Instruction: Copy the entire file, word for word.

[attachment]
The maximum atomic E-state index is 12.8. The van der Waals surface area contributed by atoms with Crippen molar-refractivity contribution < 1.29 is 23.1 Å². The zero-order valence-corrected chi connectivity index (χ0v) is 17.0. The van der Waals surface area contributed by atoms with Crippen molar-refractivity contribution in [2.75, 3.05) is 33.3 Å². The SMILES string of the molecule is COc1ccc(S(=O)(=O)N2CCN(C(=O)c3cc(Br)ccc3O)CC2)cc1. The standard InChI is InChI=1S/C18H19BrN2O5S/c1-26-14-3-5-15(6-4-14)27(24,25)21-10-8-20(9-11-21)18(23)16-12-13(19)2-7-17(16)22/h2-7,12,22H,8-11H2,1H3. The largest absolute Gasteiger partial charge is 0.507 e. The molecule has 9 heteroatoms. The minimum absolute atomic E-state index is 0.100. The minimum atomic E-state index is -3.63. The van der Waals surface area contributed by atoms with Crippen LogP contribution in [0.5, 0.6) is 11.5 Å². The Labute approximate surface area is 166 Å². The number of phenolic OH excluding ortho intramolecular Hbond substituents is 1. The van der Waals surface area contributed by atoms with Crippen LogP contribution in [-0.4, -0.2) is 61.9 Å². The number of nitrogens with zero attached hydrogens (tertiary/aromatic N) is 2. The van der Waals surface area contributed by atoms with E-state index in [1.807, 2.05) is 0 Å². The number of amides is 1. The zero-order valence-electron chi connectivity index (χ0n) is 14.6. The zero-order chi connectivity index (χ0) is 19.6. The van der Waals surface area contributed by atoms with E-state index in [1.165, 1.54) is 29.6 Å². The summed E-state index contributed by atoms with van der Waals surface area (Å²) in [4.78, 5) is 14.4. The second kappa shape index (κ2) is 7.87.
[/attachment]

The maximum atomic E-state index is 12.8. The van der Waals surface area contributed by atoms with Crippen molar-refractivity contribution < 1.29 is 23.1 Å². The zero-order valence-corrected chi connectivity index (χ0v) is 17.0. The van der Waals surface area contributed by atoms with Crippen molar-refractivity contribution in [2.75, 3.05) is 33.3 Å². The SMILES string of the molecule is COc1ccc(S(=O)(=O)N2CCN(C(=O)c3cc(Br)ccc3O)CC2)cc1. The standard InChI is InChI=1S/C18H19BrN2O5S/c1-26-14-3-5-15(6-4-14)27(24,25)21-10-8-20(9-11-21)18(23)16-12-13(19)2-7-17(16)22/h2-7,12,22H,8-11H2,1H3. The largest absolute Gasteiger partial charge is 0.507 e. The molecule has 9 heteroatoms. The minimum absolute atomic E-state index is 0.100. The minimum atomic E-state index is -3.63. The van der Waals surface area contributed by atoms with Crippen LogP contribution in [0.5, 0.6) is 11.5 Å². The Labute approximate surface area is 166 Å². The number of phenolic OH excluding ortho intramolecular Hbond substituents is 1. The van der Waals surface area contributed by atoms with Crippen LogP contribution in [-0.4, -0.2) is 61.9 Å². The number of nitrogens with zero attached hydrogens (tertiary/aromatic N) is 2. The van der Waals surface area contributed by atoms with E-state index in [1.807, 2.05) is 0 Å². The number of amides is 1. The zero-order valence-electron chi connectivity index (χ0n) is 14.6. The zero-order chi connectivity index (χ0) is 19.6. The van der Waals surface area contributed by atoms with E-state index in [1.165, 1.54) is 29.6 Å². The summed E-state index contributed by atoms with van der Waals surface area (Å²) in [4.78, 5) is 14.4. The second kappa shape index (κ2) is 7.87.